At a critical moment in politics where reproductive justice is threatened at every turn--be it state or federal or even personal levels--and women are essentially being punished for simply being women who seek human experiences like sex--it is irresponsible and insulting to tell female voters that gender shouldn’t matter in their vote. If people want to pretend that gender is not of importance in this election, or that gender is not as important as “other” issues; if people want to tell me that gender can take yet another backseat in this election, I ask them to kindly reflect on what they’re asking of me, and what they’re asking of a movement. I believe it is here that women like Steinem are kind of... losing their shit, if you will. You’re telling women who have been on the frontlines of gender politics for actual generations that, “Oh yeah, that gender thing is gonna have to wait again. Put it on the shelf with the Equal Rights Amendment. We’ll get to it eventually.” That’s frustrating as hell. The climax of this decades-long movement is right at our fingertips--yup, I’m talking abotu the political revolution in the form of a brilliant and capable female leader--and yet, many young voters (my peers) are either not interested or are actively trying to dismantle it. I feel the frustration there. I more than empathize. It has kept me up at night, it has brought me to tears. And while I entirely admire Senator Sanders and his version of a political revolution, I am not willing to concede that getting Hillary Clinton to the Oval Office would be un-revolutionary. I am not willing to fold on that. I am given the chance here to elect a woman who upholds my values, and increasingly represents an intersectional feminism that I know should be leading this country into the future, and it’s a chance I will boldly take. She certainly has more work to be done (lookin’ at welfare reform, Hill!), but I’m thoroughly and wholeheartedly with her.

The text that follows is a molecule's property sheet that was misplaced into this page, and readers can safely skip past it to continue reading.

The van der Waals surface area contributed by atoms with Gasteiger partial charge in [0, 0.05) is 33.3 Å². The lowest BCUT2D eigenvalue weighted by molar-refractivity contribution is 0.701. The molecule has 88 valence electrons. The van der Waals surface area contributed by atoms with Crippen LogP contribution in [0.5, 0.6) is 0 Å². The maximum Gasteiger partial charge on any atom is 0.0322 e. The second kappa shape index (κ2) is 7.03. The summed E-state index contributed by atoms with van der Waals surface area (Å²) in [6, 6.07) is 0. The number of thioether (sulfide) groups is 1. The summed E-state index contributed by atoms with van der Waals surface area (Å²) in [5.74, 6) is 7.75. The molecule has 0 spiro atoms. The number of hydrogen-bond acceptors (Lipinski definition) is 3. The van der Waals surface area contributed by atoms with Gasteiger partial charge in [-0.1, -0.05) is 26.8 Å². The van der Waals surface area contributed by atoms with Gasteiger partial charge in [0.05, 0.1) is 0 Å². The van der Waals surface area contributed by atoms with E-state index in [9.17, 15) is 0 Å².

Just for a second, imagine yourself in a world where media outlets didn’t constantly try to tear apart female voices. Imagine yourself in a world where those same female voices weren’t warped and molded into discourses of disconnect, animosity, or “cattiness.” Imagine a world where instead of digging for reasons to separate women, we simply appreciated the political involvement that we see from our sisters. Imagine a world where we could all just sit back and shake each other’s hands for participating in politics. For being engaged. For being independent. For being smart and brave. Imagine a world where Hillary Honeys and Bernie Babes and Christie Chicks and Fiorina Females and Bush Broads (and all the rest of ‘em with names that are harder to play with) supported one another for subverting the patriarchy simply with our commitment to political action. And now, for the second time in this one piece, I am willing to bet on something else: I am willing to bet that, despite our superficial political differences, we’re all striving for that world one in the same. So let’s take one out of Queen Bey’s bag of tricks and get in formation.
by Team Thinx